Ah, guidebooks. If there's one subject guaranteed to generate debate, it's which guidebooks are better than others. There's even the argument that taking any kind of guidebook ruins the spontaneity of your trip, but you try telling me that when I've spent hours getting lost in the windy streets of Varanasi without a map...
Most popular guidebooks are available as both printed books and eBooks, though I'm not as enamoured with eBook guidebooks as I hopd I'd be. Here's a quick summary of which guidebooks I like, and why.
There's one company whose books I thoroughly love, and that's Footprint Handbooks. They're no-nonsense tomes, obviously put together by travellers who've actually been travelling, and I can't recommend them enough. If you're travelling to Africa, then Bradt guides are just as excellent, and knock spots off the more touristy publications. However, Footprint and Bradt don't cover every nook and cranny of the planet, in which case Rough Guides are probably the best bet, followed by the ubiquitous Lonely Planet. Talking of Lonely Planet, the maps in their books are absolutely the best I've used, though their recommendations are a little too tourist-oriented for me (though this can be turned to your advantage). If you're starting out on your first trip, however, you'll probably find the hand-holding style useful.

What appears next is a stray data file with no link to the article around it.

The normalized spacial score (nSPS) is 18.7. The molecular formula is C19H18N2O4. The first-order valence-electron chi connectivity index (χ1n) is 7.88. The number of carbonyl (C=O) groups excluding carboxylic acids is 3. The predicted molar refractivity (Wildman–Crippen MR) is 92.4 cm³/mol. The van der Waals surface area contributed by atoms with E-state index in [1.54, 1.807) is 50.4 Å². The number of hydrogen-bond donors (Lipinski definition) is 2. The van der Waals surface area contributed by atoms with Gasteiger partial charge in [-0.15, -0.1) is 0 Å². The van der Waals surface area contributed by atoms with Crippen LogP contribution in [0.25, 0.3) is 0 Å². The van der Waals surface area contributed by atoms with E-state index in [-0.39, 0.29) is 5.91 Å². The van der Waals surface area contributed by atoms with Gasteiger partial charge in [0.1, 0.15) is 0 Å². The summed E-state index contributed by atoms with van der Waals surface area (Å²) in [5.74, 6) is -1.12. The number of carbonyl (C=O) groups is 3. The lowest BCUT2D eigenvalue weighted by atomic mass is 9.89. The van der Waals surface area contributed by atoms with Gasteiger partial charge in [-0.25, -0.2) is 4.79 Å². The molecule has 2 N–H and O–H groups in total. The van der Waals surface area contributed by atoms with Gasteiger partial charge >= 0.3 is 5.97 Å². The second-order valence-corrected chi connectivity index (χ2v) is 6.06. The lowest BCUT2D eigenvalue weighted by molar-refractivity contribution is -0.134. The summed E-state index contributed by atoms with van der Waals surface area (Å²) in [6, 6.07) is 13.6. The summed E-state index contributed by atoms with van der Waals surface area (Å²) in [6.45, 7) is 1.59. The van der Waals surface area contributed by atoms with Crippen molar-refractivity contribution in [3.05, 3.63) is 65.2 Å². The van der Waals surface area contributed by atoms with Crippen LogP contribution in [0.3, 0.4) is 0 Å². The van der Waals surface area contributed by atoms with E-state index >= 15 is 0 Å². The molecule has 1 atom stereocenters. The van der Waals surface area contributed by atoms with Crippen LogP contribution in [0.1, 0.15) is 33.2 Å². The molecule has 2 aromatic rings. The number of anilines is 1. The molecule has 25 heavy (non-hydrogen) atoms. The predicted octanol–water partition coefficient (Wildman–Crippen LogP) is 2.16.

I'm not going to slag off any guidebooks – every publisher has its pros and cons – but I do remember meeting a lot of Let's Go, Frommer's and Fodor readers who were at the end of their tethers with scanty information and lame maps. Enough said.
The other thing to be wary of is buying a book that at first glance appears to be excellent value – one book covering the whole of a continent, for example. At the planning stage these books are excellent, but on the road it's often better to have a few books that specialise in the areas you'll visit. You also want to be careful not to buy too many: books are often the single heaviest item in a backpack, and in the more popular backpacker haunts, you can often buy guidebooks from other travellers.
I love my Kindle, and the first thing I thought when I bought it was how much easier travelling would be with all my guidebooks squeezed into one lightweight eBook reader. Unfortunately, guidebooks and eBook readers aren't the best bedfellows, and even though I'd like to, I can't yet recommend dropping printed guidebooks from the packing list (though I'm sure this will change as eBook readers evolve).
The problem is that eBook readers are perfect for sequential books, like novels, but they're pretty hopeless for books where you need to keep jumping around, like guidebooks or technical reference manuals. Also, most eBook readers are useless at displaying diagrams or maps, and as the most useful part of a guidebook is often the map, this is a serious drawback.
So, for me, packing a Kindle for reading novels on the road is an excellent idea, but it isn't yet a replacement for a decent, paper-based guidebook. I also carry a Macbook Air on my travels, so I tend to buy the PDF versions of guidebooks – as they work well on a laptop screen, are light, and are cheaper than their paper counterparts – but when you're stumbling through the outskirts of a remote town looking for somewhere to sleep, the last thing you want to fish out is a state-of-the-art laptop, so even this isn't perfect. Sometimes, paper is best.
If anyone has any other recommendations for good travel guides, do please sign my Guestbook.